by Tim Gilmore, 11/24/2022
Only five people signed my mother’s high school senior yearbook. Barbara Walker wrote, “Dear Joan, you are one of the sweetest girls I have ever known. Don’t forget our good times in Shorthand!” Most high school girls in the 1950s took Shorthand, wouldn’t have imagined it would die off in the ’80s.
Though my mother smiled and wore pearls for her senior photo, Patsy Masters’s note hinted that she was already gone from Robert E. Lee High School. “I hope you are having a grand time,” she wrote. “We still think of you and will never forget our many laughs.”
Though she said, in her 23-page 1981 autobiography, “During high school I had only a few friends,” more than 60 people signed Joan Irene Keene’s 1952 junior yearbook. So by the end of the following year, she was already revising her history. We’re always rewriting our narratives. Every moment’s turn rewrites the life we’ve already lived.
In the earlier yearbook, Sarah C. wrote, “Best of luck to a swell girl. You’re really cute and I like you.” Two other people called her “swell” on that same page. “Cute” and “swell” and “sweet” formed the triangle of 1950s compliments to a young woman.
Elvina told Joan to remember “all the fun we used to have remember the times I would crowd you off the side walk & the times we used to have to stand on the bus because I was always so ‘fast.’ Last but not least remember the rides in the courtesy cars.” [sic] Wish I could ask my mother what Elvina meant. Whatever it was, it’s slipped into the all-consuming secrecy and silence of the world, the forgetting.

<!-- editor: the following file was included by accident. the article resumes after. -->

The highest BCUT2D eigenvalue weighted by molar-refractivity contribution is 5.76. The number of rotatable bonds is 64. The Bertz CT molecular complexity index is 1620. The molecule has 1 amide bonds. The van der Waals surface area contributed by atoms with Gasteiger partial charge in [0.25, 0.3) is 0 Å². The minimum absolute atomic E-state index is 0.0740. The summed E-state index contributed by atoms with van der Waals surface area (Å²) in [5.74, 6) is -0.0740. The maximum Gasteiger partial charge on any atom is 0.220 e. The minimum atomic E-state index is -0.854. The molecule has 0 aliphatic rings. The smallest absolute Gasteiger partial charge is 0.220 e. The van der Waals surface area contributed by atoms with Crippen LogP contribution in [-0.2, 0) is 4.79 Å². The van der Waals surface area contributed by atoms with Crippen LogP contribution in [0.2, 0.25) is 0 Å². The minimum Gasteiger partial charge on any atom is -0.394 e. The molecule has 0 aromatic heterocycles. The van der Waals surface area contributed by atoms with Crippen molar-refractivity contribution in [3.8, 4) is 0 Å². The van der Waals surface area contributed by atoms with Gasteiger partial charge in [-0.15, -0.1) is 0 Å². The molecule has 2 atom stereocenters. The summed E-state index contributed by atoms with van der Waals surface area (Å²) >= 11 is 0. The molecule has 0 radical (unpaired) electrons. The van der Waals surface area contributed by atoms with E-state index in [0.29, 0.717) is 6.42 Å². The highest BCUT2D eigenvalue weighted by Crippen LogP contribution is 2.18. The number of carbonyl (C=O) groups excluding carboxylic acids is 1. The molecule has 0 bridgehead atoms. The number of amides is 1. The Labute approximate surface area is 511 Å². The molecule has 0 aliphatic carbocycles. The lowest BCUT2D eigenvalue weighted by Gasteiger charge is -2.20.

Though Nadine tells Joan, “You are one of my best friends,” she mentions no specific memories. Jackie and Jeanie both tell Joan to remember History class and someone named Mary, who apparently went by “Poodle,” said it was “great fun being friends.” Strangely, someone named Shirley, who called herself “Sauce Pot,” wrote, “May Bad Luck follow you always but never catch you.” Bad luck did follow my mother always and it usually caught her, though I can’t imagine Sauce Pot shares much of the blame for that.
Where are their specifics? Memory doesn’t stick to generalizations. Memory hangs on courtesy cars and friends playfully bumping us off sidewalks, not to being “swell” and “attractive” and “nice” and “one of the best girls.”
Memory might persist in Lee High School beating South Broward 46 to nothing, with tailback Billy Childers scoring three touchdowns in that single game in the fall of 1951. Memory might persist in Carolyn Burns wearing a fascinator in the Junior Girls’ Fashion Show. Beside her picture, Carolyn wrote, “Best of luck to one sweet girl who I’ll never forget.” So there it is again.
The promise never to forget occurs continually in these 70 year old pages. Does Carolyn still remember the girl who’d become my mother? Did they remember each other when they married and had children, when life broke their hearts, when they died too young or lived too long? If my mother hadn’t died 36 years ago, she’d be 87 years old now. Despite all their promises, how much longer will anyone who knew Joan Keene in high school still remember her?